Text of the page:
Thursday, March 13, 2008

Editor of Slate at Columbia J-School

Jacob Weisberg, who edits Slate, the award-winning general interest web magazine, has a more than passing resemblance to Jon Stewart of The Daily Show. He is at Columbia University's Journalism School on 6 March, delivering the latest of the Delacorte Lectures on magazine journalism.

Weisberg has been with Slate since its founding in 1996, serving as political correspondent and columnist before becoming editor. Before Slate he wrote for the New Republic, Newsweek, New York Magazine, Vanity Fair and the New York Times Magazine. He co-authored with former Treasury Secretary Robert Rubin the 2003 book In an Uncertain World. He also wrote the 1996 book In Defense of Government, the 2000 eBook The Road to Chadville, and several books on Bushisms.

Among Weisberg's many credits, says moderator Victor Navasky, is that at Yale he declined an invitation (from John Kerry) to join the Skull and Crossbones secret society -- on the grounds that it would not admit women. His brother "wrote a book about the CIA;" and his mother was also "a literary figure." Navasky does not expand on that, but googling later I find that Weisberg's mother, Lois, was a major arts and culture figure in Chicago, whose 1999 profile in The New Yorker began: "She's a grandmother, she lives in a big house in Chicago, and you've never heard of her. Does she run the world?" Brother Joseph Weisberg is a former CIA agent who wrote the critically acclaimed novel An Ordinary Spy (December 2007).

Weisberg begins the lecture by calling up on the screen behind him a computer-generated image of Slate. Founded in 1996 as a web publication. From the beginning it has been "a native speaker of web." That was a distinct advantage over print magazines struggling to adapt. Web style is different from print. It is less formal, more personal, a "cross between an expository print essay and e-mail;" there's humor in it, a certain intimacy with the reader; online readers treat writers like people they know. At Slate some readers have an established presence; one specializes in finding mistakes; "he's the only fact-checking we have. "Post-publication fact-checking."

The online medium is not friendly to long articles; if you have a long piece it must be broken up. But short pieces add up. Slate "puts out the equivalent of a short book every week." The medium does allow innovations like group blogs; links within an article can nest a a great deal of information, different perspectives. The medium is addictive. Slate's daily report on what's in the newspapers is an addictive element; so are its videos, offering crisp, short, humorous takes on stories, always with a point. One on Hilary was downloaded 400,000 times.

Journalists of the future will be able to write articles and code, work with developers to convey information in new and innovative ways. Slate staffer Chad Wilson produced a new feature: "Map the Candidates," using Google Maps. Weisberg calls it up on the screen. You can also map correspondents, know where they are, where they've been. Some reporters now file "twitters" from cell phones, each fewer than 140 words. There's a strange haiku affect, but the story gets through. News about Fox anchor Bill O'Reilly misbehaving at an Obama event came through first as a twitter. The New York Times has labeled it "micro journalism."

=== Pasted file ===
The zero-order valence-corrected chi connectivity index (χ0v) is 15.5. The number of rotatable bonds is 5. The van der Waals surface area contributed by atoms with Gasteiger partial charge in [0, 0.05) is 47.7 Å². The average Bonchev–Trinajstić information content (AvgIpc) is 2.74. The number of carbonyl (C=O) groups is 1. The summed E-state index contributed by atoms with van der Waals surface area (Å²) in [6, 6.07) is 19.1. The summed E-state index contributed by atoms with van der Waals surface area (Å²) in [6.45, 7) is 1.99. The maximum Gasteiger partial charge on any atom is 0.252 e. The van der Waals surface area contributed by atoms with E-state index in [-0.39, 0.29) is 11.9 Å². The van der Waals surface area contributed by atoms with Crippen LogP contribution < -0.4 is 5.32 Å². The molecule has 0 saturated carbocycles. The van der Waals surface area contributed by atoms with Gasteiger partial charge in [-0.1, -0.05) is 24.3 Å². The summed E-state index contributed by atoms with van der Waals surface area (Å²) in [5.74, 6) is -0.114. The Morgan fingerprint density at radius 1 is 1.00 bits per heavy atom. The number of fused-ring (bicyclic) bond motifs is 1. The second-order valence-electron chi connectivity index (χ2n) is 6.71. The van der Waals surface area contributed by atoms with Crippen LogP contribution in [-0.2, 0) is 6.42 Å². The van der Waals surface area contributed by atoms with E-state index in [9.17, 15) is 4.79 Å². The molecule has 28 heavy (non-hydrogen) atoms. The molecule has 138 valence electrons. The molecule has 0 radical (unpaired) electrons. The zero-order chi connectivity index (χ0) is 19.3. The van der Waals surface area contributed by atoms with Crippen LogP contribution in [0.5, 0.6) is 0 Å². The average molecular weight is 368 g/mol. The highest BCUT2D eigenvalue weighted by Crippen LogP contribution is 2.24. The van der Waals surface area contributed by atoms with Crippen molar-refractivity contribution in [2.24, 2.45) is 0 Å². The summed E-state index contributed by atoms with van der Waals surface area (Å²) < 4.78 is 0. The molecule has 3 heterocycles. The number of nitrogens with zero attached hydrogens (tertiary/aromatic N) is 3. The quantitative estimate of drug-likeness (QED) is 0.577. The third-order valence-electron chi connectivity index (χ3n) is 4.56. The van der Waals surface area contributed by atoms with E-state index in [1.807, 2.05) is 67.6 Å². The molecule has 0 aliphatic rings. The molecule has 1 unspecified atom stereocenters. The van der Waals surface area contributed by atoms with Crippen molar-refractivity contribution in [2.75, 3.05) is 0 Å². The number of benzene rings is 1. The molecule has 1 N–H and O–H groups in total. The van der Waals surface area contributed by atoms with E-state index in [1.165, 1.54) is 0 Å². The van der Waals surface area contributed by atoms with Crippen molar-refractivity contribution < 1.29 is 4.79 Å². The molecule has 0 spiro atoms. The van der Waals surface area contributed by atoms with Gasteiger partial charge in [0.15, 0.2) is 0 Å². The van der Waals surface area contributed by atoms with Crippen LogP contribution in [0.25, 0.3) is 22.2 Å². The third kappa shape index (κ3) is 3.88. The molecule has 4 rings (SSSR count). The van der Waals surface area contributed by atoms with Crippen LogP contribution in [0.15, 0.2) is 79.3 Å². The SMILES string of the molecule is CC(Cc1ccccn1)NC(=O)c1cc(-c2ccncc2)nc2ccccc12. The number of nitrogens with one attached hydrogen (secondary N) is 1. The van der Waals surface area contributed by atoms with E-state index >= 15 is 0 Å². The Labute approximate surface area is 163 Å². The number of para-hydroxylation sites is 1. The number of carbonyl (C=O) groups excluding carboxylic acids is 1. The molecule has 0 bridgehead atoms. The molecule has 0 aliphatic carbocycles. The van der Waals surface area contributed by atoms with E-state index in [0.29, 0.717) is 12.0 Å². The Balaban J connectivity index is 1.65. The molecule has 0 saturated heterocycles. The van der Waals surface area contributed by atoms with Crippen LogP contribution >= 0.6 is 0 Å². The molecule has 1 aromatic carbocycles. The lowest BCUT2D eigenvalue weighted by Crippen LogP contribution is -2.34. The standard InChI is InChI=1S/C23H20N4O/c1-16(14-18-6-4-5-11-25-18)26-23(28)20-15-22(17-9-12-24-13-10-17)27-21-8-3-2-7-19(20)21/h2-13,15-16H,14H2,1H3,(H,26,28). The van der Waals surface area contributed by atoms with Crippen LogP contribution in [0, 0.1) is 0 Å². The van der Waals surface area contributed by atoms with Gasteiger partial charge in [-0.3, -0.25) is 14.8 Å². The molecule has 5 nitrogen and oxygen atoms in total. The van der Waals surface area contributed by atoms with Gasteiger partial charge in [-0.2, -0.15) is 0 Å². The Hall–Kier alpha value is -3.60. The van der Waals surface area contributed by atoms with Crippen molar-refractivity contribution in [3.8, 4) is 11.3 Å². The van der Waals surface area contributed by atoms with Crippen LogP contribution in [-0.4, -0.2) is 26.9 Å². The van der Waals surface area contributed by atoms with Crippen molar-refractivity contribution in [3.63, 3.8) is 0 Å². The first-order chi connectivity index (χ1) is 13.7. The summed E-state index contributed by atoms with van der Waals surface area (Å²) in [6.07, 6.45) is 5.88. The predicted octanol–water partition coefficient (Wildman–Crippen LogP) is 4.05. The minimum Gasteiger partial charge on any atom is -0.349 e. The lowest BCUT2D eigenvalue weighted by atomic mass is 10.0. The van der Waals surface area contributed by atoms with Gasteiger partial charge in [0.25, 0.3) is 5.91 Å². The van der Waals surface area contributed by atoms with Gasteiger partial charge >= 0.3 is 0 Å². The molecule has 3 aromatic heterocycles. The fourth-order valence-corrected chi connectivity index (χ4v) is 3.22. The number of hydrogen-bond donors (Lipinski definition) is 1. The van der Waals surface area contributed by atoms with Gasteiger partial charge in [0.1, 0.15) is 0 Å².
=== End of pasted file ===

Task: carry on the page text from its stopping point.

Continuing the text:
There is constant innovation online. An example is The Root, a new launch that allows readers to input genealogical data, and see where it leads. One tool on the site allows African Americans to input DNA information and "reverse the middle passage" -- find out where in Africa their ancestors came from.

Answering a question about the ideal length of web articles, Weisberg says short is better; but "long form journalism" is not excluded; it has to be presented in shorter bits. There's been an extended dialog on Slate about the HBO series The Wire; probably 25,000 words by now. Another book-length effort is "Blogging the Bible," which intends to cover every chapter and verse.

Questions about the model for successful online magazines brings some obvious responses -- no printing costs, all the money can go towards content and design -- and unearths some unexpected revelations: "investigative journalism doesn't fit closely with what we do." News gathering is very expensive, and it is not something Slate has contemplated. In the beginning -- 1997 -- Slate was available only to subscribers. It had 20,000 readers. It is now owned by the Washington Post Company and offered free to a much larger readership. Advertising pays for it. Slate makes money.

Who reads Slate? About 85 per cent of readership is within the United States; the rest is mostly expatriate American or other native English speakers. The number of readers ranges from 500k to 1.5 million a day. There are about 10 to 11 million unique users per month.

After the presentation I go up and ask Weisberg if Slate tries to put a frame on the world as print magazines seek to do. He seems momentarily nonplussed, so I explain. Do you try to make sense of the world for your readers? Define what is important? Foreign news? He still seems puzzled, so I get really concrete. Does Slate, for instance, try to cover Africa? Oh yes. We have a Foreign Editor. We've had quite a few articles on Africa.

I checked for foreign content in Slate all week. There was little. Maybe because of all the excitement generated by Geraldine Ferraro's novel insight into the role of race in presidential politics, or the crash and burn of Governor Spitzer's political career.

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